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AgriVisor Market Recap

 
Wednesday, December 16, 2020
Futures started on the positive side today but became mixed by mid-session. Soybeans were the early leader of the market, taking support from demand and South American weather. While rains have fallen in South America their benefit is being questioned. Soybeans were halted by overhead resistance at recent contract highs. Grains did not find as much support as the stocks to use on those commodities is not as worrisome as it is on soybeans. 

The United States continues to see record demand for its corn, soybeans, and wheat in the global market. Current cumulative corn sales stand at 470 million bu (mbu) which is 185 mbu ahead of last years pace. Soybean bookings currently total 1.18 billion bu, a large 493 mbu more than a year ago. Wheat sales are also up on the year by 7 mbu with a 505 mbu total. The question is how long these demand levels will hold, especially on soybeans, with the South American harvest nearing. 

Given this large start to the export program, sales for the remainder of the marketing year do not have to be sizable to meet USDA projections. At the present time the United States only needs to sell 29 mbu of corn and 7 mbu of soybeans per week to reach their projections. Wheat sales only need to average 11 mbu per week. The United States needs to see higher export loadings though, especially on corn. Corn loadings need to average 58 mbu per week for the rest of the marketing year which is about twice what we have seen in recent weeks. Soybean loadings need to average 28 mbu and wheat needs to average 20 mbu, both of which will be easier to meet. 

Most of the attention on the South American crops is on Brazil but we are now seeing more attention on Argentina. Argentina continues to avoid making sales in protest of high tax rates and uncertainty over this year’s production. Only 10% of this year’s soybean crop in Argentina has been sold compared to the normal 20% at this time. Argentine farmers also have a large volume of old crop bushels they have not marketed. The question now is when these sales may start as storage space will soon become a concern. 

Another unknown in Argentina is on the country’s corn crop. Old crop carryout in Argentina is only expected to be half of what it was just four years ago this year at 2.9 million metric tons (mmt). This does not leave the country much of a cushion going into the new crop year where production is also being debated. The USDA is projecting an Argentine corn crop of 49 mmt and exports of 34 mmt for this coming marketing year. Sources in Argentina believe both will be smaller and exports may only total 27 mmt. This would open the door for more US trade into the global market.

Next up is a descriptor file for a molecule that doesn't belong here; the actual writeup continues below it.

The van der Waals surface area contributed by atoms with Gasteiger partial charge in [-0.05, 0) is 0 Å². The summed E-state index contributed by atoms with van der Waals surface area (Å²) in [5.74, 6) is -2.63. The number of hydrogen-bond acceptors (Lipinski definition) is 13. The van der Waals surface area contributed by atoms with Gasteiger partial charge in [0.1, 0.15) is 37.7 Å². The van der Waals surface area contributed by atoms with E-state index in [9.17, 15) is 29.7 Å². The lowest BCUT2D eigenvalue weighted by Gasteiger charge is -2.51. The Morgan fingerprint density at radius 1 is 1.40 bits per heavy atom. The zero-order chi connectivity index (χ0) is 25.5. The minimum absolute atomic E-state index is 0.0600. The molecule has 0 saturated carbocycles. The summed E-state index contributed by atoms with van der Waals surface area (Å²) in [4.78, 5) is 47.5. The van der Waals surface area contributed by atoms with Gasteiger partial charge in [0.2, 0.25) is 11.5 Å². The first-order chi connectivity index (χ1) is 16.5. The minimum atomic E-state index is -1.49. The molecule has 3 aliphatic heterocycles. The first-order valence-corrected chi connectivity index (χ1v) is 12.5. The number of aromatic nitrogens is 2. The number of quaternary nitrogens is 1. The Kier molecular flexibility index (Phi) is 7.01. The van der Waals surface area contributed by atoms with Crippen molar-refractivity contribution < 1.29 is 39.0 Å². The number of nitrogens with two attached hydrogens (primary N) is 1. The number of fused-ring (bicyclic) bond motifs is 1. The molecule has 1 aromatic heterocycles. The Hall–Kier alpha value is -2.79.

An announcement from the Brazilian government could change the face of agriculture in that country for years to come. Brazil has voted to allow the foreign ownership of land in that country, including farmland. This was met with immediate interest from investors, including China, who already buys a large volume of Brazil’s commodities. China can now produce its own crops in Brazil with an emphasis likely to fall on soybeans. Foreign land buying is expected to start in early 2021. 

As expected, ethanol manufacturing for the week ending December 11th was down from the previous week. A reported 6.7 million barrels of ethanol were manufactured during the week, 238,000 fewer than the week before. Ethanol stocks still increased by 867,000 barrels though and now stand at 22.95 million compared to 21.8 million a year ago. This is the 7th consecutive week of building ethanol reserves and puts them at the greatest volume since last May. 

Official ethanol production in Brazil has also been updated by CONAB. CONAB estimates this year’s Brazilian ethanol manufacturing at 32.9 billion liters, up from their previous estimate for 30.9 billion liters. This is still a sizable reduction from last year’s ethanol production of 35.7 billion liters. Even with this decline, the Brazilian government has not extended its tariff-free import quota, which is negative for the US ethanol industry. 

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